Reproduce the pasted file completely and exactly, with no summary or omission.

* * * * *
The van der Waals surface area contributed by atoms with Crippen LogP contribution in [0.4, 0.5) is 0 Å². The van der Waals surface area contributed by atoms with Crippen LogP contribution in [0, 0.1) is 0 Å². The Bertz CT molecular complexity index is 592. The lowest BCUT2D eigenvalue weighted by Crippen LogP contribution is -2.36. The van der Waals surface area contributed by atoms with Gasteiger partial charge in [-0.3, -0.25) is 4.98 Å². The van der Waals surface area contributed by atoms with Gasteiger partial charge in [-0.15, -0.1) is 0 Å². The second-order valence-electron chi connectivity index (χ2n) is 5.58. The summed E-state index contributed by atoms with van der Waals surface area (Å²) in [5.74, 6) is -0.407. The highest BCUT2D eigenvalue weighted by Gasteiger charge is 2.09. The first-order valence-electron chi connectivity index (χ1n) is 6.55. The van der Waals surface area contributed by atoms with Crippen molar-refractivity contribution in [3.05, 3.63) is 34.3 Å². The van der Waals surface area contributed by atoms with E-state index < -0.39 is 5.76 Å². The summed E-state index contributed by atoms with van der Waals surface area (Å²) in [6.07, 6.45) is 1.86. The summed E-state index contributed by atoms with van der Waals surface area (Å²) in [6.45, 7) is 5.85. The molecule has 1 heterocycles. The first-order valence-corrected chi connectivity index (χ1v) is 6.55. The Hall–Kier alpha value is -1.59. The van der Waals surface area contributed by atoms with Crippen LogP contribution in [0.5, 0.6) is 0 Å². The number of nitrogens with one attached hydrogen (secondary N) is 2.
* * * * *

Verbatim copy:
The van der Waals surface area contributed by atoms with Crippen LogP contribution in [0.4, 0.5) is 0 Å². The van der Waals surface area contributed by atoms with Crippen LogP contribution in [0, 0.1) is 0 Å². The Bertz CT molecular complexity index is 592. The lowest BCUT2D eigenvalue weighted by Crippen LogP contribution is -2.36. The van der Waals surface area contributed by atoms with Gasteiger partial charge in [-0.3, -0.25) is 4.98 Å². The van der Waals surface area contributed by atoms with Gasteiger partial charge in [-0.15, -0.1) is 0 Å². The second-order valence-electron chi connectivity index (χ2n) is 5.58. The summed E-state index contributed by atoms with van der Waals surface area (Å²) in [5.74, 6) is -0.407. The highest BCUT2D eigenvalue weighted by Gasteiger charge is 2.09. The first-order valence-electron chi connectivity index (χ1n) is 6.55. The van der Waals surface area contributed by atoms with Crippen molar-refractivity contribution in [3.05, 3.63) is 34.3 Å². The van der Waals surface area contributed by atoms with E-state index < -0.39 is 5.76 Å². The summed E-state index contributed by atoms with van der Waals surface area (Å²) in [6.07, 6.45) is 1.86. The summed E-state index contributed by atoms with van der Waals surface area (Å²) in [6.45, 7) is 5.85. The molecule has 1 heterocycles. The first-order valence-corrected chi connectivity index (χ1v) is 6.55. The Hall–Kier alpha value is -1.59. The van der Waals surface area contributed by atoms with Crippen LogP contribution in [0.5, 0.6) is 0 Å². The number of nitrogens with one attached hydrogen (secondary N) is 2.